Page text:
Whether I am doing my own family research or tracing the lineage of a woman applying for membership in DAR, I cannot help noticing the names of places people were from. It seems more often than not towns were named after people who settled there.
Here in Virginia, the names of early settlers are still attached to communities in the Shenandoah Valley: Rileyville, Comertown, Mayland, Cubbage Hollow, Lucas Hollow, Shiflett Hollow, Buracker Hollow, Jewell Hollow, Hensley Hollow, Simmers Hollow, Eaton Hollow, Weaver Hollow, Wise Hollow, and – wait for it – Jollett Hollow.
So how did the area get the name “Jollett Hollow”?
My 3X great-grandfather Fielding Jollett was the first of the Jolletts to settle in the narrow valley that later became “Jollett Hollow.” He married Anne Stoutemire 7 December 1822 in Rockingham County, just across the mountain from his birthplace in Greene County. Two years later, he purchased 2 acres that bordered land owned presumably by his in-laws.
|Rockingham County Deed Book B p 176|
He amassed more land over time. In 1859 he deeded 200 acres to his son James Franklin Jollett (my 2X great-grandfather) and 37 acres to his other son John Wesley Jollett. Both were farmers like their father. The enterprising John Wesley also was a preacher and owner of a general store.
A book published in 1952 called A Short History of Page County claims that there was no post office at Jollett, but records of the Post Office Department prove otherwise. In 1888, an application was filed to locate a post office in Shenandoah Iron Works District “7 miles east of the South Fork of the Shenandoah River on the north bank of Naked Creek 3 miles east of Furnace and 10 miles south of Marksville.” John Wesley Jollett applied to be the post master and operated the post office out of his store.
|from US Appointments of Postmasters 1832-1971|
The best explanation for how the community got its name can thus be traced to the decision to locate a post office in Reverend Jollett’s store.
Jollett’s Post Office was just one of the things bearing my ancestors’ name. There was the Jollett School or Jollett’s Schoolhouse, the Jollett Chapel, a Methodist Episcopal Church, and the Jollett Cemetery, all on land provided by John Wesley Jollett.
The 1885 Lake Atlas of Shenandoah Iron Works District shows 2 schools near the “M E Church.” I have no explanation for that and furthermore have no idea which one was the Jollett School. The schools are long gone but the church and the cemetery are still in use.
|Jollett Methodist Church |
as it looks today
The land that John Wesley gave for the use of the church was from a tract he purchased from his wife’s family in 1866. The land was once owned by Sarah Elizabeth’s great-grandfather, Revolutionary War veteran Jacob Smith and his wife Winna (Winifred). Upon their deaths, the land was inherited by their youngest son, Gabriel. With $100 down and a promise of 3 more cash payments of $200 each, John Wesley purchased what appears to be connecting properties, one about 180 acres and another about 214. The description of the property boundary going along a “high hill” matches the lay of the land of the cemetery.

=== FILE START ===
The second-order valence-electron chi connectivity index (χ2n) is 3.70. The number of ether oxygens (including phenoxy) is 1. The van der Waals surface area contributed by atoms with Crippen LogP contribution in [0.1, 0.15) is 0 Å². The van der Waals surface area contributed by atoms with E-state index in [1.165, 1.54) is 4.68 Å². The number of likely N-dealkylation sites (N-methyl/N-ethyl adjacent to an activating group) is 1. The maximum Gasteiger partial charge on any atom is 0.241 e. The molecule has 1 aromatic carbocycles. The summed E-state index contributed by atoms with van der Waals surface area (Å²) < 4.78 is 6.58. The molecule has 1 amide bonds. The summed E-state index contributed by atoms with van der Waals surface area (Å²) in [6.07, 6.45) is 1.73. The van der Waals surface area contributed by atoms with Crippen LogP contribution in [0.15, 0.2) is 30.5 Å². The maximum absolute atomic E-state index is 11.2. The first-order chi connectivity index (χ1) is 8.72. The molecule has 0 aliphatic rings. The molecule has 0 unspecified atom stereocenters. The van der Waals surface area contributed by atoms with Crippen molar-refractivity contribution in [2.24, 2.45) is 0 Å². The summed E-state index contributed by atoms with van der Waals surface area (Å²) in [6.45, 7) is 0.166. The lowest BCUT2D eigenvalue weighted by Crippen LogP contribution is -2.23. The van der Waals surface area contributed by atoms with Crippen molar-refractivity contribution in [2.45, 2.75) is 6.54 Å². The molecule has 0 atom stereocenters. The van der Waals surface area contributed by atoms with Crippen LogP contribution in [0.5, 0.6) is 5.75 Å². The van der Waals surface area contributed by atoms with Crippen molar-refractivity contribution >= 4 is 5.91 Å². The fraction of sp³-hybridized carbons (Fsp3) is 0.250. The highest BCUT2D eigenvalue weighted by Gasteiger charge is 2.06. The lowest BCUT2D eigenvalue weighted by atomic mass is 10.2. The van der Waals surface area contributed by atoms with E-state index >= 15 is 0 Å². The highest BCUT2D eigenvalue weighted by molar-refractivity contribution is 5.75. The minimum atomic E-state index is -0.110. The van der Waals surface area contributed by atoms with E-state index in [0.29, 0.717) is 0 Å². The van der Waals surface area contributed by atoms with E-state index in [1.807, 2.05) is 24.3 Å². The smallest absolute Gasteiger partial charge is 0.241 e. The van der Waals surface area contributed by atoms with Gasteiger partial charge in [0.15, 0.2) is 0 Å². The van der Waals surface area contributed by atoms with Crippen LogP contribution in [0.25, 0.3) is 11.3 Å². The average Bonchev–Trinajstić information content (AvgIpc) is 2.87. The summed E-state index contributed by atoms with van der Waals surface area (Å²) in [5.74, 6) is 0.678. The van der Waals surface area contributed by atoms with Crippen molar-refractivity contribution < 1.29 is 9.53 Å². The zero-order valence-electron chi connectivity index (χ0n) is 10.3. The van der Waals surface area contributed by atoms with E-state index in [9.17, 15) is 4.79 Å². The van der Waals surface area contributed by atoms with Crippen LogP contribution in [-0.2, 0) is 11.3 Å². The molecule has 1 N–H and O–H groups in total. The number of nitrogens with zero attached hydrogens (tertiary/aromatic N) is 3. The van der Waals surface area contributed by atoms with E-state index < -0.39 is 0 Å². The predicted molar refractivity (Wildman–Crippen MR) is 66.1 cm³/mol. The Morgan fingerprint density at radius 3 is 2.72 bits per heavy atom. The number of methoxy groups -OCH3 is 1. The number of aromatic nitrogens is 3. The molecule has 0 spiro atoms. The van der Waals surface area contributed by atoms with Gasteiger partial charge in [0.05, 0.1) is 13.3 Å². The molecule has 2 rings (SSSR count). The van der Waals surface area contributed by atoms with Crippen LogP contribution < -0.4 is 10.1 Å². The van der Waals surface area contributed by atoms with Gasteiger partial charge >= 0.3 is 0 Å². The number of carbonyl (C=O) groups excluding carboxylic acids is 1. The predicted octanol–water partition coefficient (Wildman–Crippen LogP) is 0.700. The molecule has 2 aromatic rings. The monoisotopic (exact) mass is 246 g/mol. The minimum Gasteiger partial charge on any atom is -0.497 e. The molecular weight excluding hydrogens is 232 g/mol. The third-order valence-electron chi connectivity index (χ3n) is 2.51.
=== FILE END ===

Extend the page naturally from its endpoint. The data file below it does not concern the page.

. . . the said above named parties of the first part have this day sold & do hereby grant & convey unto the said John W. Jollett, a certain tract or parcel of land of which Gabriel Smith died possessed, lying & being on North Naked Creek in the County of Page & State of Virginia & adjoining & bounded by the lands of Reuben Epard, Montella Utz, & John Weaver, containing by estimation One hundred and eighty acres more or less & bounded as follows to wit, Beginning at a large white pine tree, standing on a South hill side, corner to Reuben Epard, Thence with his lines N. 2 ¾ E. 31 2/10 poles to a pile of rock near a __ tree standing near the mansion house thence N. 21_ E. 23 6/10 poles to an oak planted thence N. 60 W. 54 [?] poles to a black oak tree standing in a hollow near a drain, thence N. 20º E. [17? 18?] 19 poles to the gum saplings, corner to said Epard and in Montello Utz’s line thence with his lines N. 30º E. 60 poles, to a double dogwood standing on a hill thence N. 48 ½, E. 46 poles to a gum tree standing at the base of a hill and near the creek, thence N. 37º E. 74 poles to the large black oak, thence S. 79 E. 166 poles to two large black oak trees, one fallen, and on the top of a high hill, corner to __ Epard, Montello Utz, and John Weaver, thence with Weaver’s line S. 27 ½ W. 126 poles to two blown down trees and a white oak standing, corner to Reuben Epard, thence with his line S. 58 ½ W. 196 poles to the beginning, containing two hundred and fourteen acres more or less.
|The drive up the "high hill" - steeper than it looks|
(See the cemetery just above the white barn.)
|Closer view of the cemetery|
The Jolletts can’t claim any great inventions or discoveries, but they got their name on the map just the same.
Amy Johnson Crow continues to challenge genealogy bloggers and non-bloggers alike to think about our ancestors and share a story or photo about them. The challenge is “52 Ancestors in 52 Weeks.”
© 2020, Wendy Mathias. All rights reserved.